If you've ever had a child — or had contact with a child, or even seen one on TV — you know that their mouths and hands are magnetized. If there happens to be something grasped in the hot, sticky, little fingers of a toddler, there is a law of science (don't ask which one) that says that object will be pulled upward to the child's open jaws, sampled and probably swallowed. Fact.
This is completely fine if the object is, say, mashed avocado or dog hair. It is less fine if the child's magnet mouth swallows, say, an actual magnet. Or button batteries, which 3,500 people in the U.S. apparently swallow every year. While button batteries often just come out like any digested avocado or dog hair (in the stool, that is), they can cause problems if they're touching the esophagus or stomach for a long time. Pretty major ones, since they can produce electrical currents that burn through the tissue or cause the battery to become embedded.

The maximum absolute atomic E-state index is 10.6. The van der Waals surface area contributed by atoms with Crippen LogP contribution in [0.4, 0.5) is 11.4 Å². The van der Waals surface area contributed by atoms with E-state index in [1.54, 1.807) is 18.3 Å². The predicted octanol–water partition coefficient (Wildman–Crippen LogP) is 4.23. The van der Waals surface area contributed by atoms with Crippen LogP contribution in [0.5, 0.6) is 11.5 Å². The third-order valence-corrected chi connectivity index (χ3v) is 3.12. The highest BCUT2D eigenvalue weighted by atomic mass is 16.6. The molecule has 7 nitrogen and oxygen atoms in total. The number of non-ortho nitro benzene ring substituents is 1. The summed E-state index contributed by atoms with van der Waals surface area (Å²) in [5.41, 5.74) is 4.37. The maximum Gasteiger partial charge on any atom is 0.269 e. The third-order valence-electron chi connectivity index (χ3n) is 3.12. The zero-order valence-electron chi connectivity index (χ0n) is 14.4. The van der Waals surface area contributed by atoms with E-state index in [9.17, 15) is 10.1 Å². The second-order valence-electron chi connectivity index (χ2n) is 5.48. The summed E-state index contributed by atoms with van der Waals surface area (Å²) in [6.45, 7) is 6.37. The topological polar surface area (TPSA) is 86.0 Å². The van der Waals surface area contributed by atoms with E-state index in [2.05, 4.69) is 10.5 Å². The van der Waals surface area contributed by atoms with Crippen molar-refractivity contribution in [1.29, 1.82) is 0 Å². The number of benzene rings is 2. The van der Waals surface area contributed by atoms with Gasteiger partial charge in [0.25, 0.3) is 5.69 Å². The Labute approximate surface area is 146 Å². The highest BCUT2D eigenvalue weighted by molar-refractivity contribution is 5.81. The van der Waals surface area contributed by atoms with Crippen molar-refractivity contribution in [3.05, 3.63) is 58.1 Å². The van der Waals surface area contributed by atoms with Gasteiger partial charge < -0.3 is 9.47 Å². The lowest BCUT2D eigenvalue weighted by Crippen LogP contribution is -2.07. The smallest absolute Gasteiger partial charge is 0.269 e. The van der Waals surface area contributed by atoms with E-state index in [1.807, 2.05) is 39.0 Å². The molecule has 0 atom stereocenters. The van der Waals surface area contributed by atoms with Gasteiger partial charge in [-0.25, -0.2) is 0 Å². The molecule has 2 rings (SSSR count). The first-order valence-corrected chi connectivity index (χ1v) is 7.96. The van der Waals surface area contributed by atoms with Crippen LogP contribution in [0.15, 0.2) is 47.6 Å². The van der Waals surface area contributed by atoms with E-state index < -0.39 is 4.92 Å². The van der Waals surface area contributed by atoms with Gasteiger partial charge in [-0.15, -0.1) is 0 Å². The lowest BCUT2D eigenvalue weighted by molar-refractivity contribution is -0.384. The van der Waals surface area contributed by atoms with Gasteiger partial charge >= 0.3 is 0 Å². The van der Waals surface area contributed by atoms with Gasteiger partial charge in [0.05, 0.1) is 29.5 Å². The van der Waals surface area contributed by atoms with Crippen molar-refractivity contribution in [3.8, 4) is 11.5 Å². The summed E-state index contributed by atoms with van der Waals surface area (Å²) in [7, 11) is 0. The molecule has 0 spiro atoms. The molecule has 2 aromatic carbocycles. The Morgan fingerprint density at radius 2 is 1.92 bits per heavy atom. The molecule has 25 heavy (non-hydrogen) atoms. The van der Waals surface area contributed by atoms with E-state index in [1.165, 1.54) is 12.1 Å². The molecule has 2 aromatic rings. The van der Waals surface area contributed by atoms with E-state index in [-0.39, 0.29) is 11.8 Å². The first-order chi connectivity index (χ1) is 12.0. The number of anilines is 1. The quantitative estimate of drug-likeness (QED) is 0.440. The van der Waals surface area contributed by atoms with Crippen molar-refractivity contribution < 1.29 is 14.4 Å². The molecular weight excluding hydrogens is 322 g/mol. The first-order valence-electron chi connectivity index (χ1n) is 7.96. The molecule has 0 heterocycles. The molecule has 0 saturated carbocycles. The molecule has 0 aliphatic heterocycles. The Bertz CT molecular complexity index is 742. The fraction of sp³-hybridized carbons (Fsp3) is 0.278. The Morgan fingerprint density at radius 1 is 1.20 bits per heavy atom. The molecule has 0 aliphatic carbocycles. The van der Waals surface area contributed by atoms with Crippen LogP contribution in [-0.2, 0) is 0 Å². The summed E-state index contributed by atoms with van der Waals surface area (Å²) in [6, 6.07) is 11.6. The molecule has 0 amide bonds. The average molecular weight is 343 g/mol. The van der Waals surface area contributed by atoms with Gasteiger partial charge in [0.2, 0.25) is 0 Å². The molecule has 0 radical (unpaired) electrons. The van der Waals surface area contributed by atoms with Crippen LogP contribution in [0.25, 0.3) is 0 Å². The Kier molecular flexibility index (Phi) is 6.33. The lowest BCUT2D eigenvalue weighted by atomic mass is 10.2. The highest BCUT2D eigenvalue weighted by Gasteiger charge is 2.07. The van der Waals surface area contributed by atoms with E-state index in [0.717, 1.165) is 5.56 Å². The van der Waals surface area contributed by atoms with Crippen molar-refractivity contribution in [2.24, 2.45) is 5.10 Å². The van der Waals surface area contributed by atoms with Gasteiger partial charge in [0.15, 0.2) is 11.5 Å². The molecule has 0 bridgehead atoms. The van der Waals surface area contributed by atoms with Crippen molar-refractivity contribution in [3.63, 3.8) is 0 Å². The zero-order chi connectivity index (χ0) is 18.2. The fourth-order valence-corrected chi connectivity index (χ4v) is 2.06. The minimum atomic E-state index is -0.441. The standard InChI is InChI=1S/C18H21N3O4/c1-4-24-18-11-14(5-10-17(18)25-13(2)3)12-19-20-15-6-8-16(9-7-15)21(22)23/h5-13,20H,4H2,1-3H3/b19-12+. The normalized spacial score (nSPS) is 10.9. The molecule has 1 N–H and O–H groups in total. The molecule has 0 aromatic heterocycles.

Enter the origami robot, developed by researchers at MIT's Computer Science and Artificial Intelligence Laboratory (CSAIL). The small robot, made up of a small magnet set in a casing of dried pig intestines, enters the body in a swallowed ice capsule. The ice melts, and the capsule unfolds in the stomach. Using an external magnetic field, the robot can retrieve a foreign object (like our button battery), patch wounds and even deliver medicine. It skitters across the stomach, while also using the propulsion from the stomach fluid, to detach an embedded battery so it can pass through the digestive tract and be excreted normally.
Bonus: Because of that irresistible force that pulls the mouths and hands of toddlers together, there will probably be little coaxing necessary to swallow the tiny robot doctor.